Catalina date set

I mentioned in my tentative 2011 race schedule that I was contemplating a date with the Catalina Channel in the late summer. That date is now set: August 25, 2011.

My support crew (tbd) and I will leave the Port of Long Beach aboard Capt. Greg Elliott’s Bottom Scratcher (what a fantastic name for a boat) around 8:30pm on the 24th. Upon reaching the northwest end of Catalina Island at Doctor’s Point, my swim will begin around midnight. I will swim at a NNE-erly bearing until I reach the San Pedro Peninsula on the California mainland, 20 miles away. If conditions and luck are favorable, I should stumble onto the beach near Rancho Palos Verdes, just SE of Pt. Vicente lighthouse, between 8 and 9am.

It will be my first channel crossing, my first solo swim, but also a homecoming of sorts. I was born and raised in Southern California, and my family goes back several generations in the area. I spent a week on Catalina for 6th grade “camp” – still one of my favorite memories. I’m similarly excited for this as I am for MIMS, though for completely different reasons.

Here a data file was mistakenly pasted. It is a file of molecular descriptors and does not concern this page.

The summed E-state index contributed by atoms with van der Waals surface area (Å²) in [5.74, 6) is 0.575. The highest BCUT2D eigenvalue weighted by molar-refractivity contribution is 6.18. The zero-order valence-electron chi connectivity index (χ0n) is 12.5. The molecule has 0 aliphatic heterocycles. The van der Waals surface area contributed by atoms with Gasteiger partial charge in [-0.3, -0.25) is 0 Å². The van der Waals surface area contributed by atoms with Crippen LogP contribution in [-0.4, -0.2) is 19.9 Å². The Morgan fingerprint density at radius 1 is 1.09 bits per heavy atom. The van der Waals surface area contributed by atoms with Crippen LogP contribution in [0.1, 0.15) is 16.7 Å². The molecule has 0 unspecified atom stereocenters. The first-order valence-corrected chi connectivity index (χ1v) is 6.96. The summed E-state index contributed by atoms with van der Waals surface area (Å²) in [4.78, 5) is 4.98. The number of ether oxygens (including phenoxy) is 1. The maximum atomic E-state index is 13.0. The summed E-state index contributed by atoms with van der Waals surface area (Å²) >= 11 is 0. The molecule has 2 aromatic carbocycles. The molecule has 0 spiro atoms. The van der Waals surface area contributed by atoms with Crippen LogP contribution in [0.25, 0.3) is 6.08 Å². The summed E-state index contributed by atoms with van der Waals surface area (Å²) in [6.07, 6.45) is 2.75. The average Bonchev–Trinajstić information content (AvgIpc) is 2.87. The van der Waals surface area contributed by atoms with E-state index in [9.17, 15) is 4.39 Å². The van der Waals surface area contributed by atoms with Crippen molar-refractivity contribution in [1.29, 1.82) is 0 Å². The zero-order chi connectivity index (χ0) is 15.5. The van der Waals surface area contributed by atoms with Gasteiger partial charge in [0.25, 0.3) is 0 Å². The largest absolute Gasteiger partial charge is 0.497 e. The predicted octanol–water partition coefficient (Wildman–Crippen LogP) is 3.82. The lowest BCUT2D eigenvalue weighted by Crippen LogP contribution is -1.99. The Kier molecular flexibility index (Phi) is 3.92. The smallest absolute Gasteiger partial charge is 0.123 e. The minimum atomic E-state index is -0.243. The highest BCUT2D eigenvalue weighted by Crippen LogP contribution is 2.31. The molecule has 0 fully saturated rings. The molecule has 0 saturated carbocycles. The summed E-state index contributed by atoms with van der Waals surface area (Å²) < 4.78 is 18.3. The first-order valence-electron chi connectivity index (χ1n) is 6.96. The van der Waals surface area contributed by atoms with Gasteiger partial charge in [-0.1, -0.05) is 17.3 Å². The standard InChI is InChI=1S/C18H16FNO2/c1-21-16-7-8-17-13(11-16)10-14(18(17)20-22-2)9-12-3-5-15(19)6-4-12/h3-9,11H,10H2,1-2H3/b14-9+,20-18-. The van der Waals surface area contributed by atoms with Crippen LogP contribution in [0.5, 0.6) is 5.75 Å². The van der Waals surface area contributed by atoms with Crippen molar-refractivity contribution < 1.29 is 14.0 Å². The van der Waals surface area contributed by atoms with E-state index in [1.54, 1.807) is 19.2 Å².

New blog feature: Comparative water temperatures

For those who have ever wondered, in the dead of winter after so many laps in the concrete prison, “What’s it like in Hawaii today?” — a new blog feature! Behold: a dashboard of current water temperatures at a few select locations where marathon swimming has been known to occur.

One surprising (to me) fact gleaned from today’s data: the English Channel is a mere 55F right now… in late November!